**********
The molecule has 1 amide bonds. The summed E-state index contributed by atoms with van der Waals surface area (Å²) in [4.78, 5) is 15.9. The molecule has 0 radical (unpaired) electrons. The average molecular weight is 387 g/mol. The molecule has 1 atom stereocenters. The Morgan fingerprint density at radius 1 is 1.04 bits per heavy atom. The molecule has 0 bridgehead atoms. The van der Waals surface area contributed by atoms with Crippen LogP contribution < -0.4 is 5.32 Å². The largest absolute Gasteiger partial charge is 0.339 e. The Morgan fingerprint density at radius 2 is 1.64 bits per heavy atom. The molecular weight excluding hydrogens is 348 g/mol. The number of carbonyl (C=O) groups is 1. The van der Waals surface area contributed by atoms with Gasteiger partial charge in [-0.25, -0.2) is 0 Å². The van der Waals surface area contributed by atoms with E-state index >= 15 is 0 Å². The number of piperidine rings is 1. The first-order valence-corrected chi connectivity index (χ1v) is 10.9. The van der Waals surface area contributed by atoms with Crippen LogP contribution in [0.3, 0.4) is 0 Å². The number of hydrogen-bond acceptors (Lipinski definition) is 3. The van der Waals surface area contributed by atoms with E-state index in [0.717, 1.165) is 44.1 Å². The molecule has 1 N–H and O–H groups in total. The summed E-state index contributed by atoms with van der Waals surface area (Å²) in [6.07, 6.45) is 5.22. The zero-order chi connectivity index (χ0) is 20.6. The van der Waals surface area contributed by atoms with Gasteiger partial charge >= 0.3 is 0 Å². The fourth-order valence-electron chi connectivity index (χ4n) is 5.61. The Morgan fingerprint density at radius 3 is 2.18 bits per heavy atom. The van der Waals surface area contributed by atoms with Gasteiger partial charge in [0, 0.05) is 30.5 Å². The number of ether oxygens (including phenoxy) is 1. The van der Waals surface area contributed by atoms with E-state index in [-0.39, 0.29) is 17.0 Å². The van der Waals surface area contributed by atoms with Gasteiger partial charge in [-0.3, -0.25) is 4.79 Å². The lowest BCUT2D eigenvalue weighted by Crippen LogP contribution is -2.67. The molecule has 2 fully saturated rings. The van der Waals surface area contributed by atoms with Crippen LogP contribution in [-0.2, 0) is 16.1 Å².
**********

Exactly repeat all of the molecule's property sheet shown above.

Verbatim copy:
The molecule has 1 amide bonds. The summed E-state index contributed by atoms with van der Waals surface area (Å²) in [4.78, 5) is 15.9. The molecule has 0 radical (unpaired) electrons. The average molecular weight is 387 g/mol. The molecule has 1 atom stereocenters. The Morgan fingerprint density at radius 1 is 1.04 bits per heavy atom. The molecule has 0 bridgehead atoms. The van der Waals surface area contributed by atoms with Crippen LogP contribution < -0.4 is 5.32 Å². The largest absolute Gasteiger partial charge is 0.339 e. The Morgan fingerprint density at radius 2 is 1.64 bits per heavy atom. The molecular weight excluding hydrogens is 348 g/mol. The number of carbonyl (C=O) groups is 1. The van der Waals surface area contributed by atoms with Gasteiger partial charge in [-0.25, -0.2) is 0 Å². The van der Waals surface area contributed by atoms with E-state index >= 15 is 0 Å². The number of piperidine rings is 1. The first-order valence-corrected chi connectivity index (χ1v) is 10.9. The van der Waals surface area contributed by atoms with Crippen LogP contribution in [0.3, 0.4) is 0 Å². The number of hydrogen-bond acceptors (Lipinski definition) is 3. The van der Waals surface area contributed by atoms with E-state index in [0.717, 1.165) is 44.1 Å². The molecule has 1 N–H and O–H groups in total. The summed E-state index contributed by atoms with van der Waals surface area (Å²) in [6.07, 6.45) is 5.22. The zero-order chi connectivity index (χ0) is 20.6. The van der Waals surface area contributed by atoms with Gasteiger partial charge >= 0.3 is 0 Å². The fourth-order valence-electron chi connectivity index (χ4n) is 5.61. The Morgan fingerprint density at radius 3 is 2.18 bits per heavy atom. The van der Waals surface area contributed by atoms with Gasteiger partial charge in [0, 0.05) is 30.5 Å². The number of ether oxygens (including phenoxy) is 1. The van der Waals surface area contributed by atoms with E-state index in [-0.39, 0.29) is 17.0 Å². The van der Waals surface area contributed by atoms with Gasteiger partial charge in [-0.3, -0.25) is 4.79 Å². The lowest BCUT2D eigenvalue weighted by Crippen LogP contribution is -2.67. The molecule has 2 fully saturated rings. The van der Waals surface area contributed by atoms with Crippen LogP contribution in [-0.2, 0) is 16.1 Å².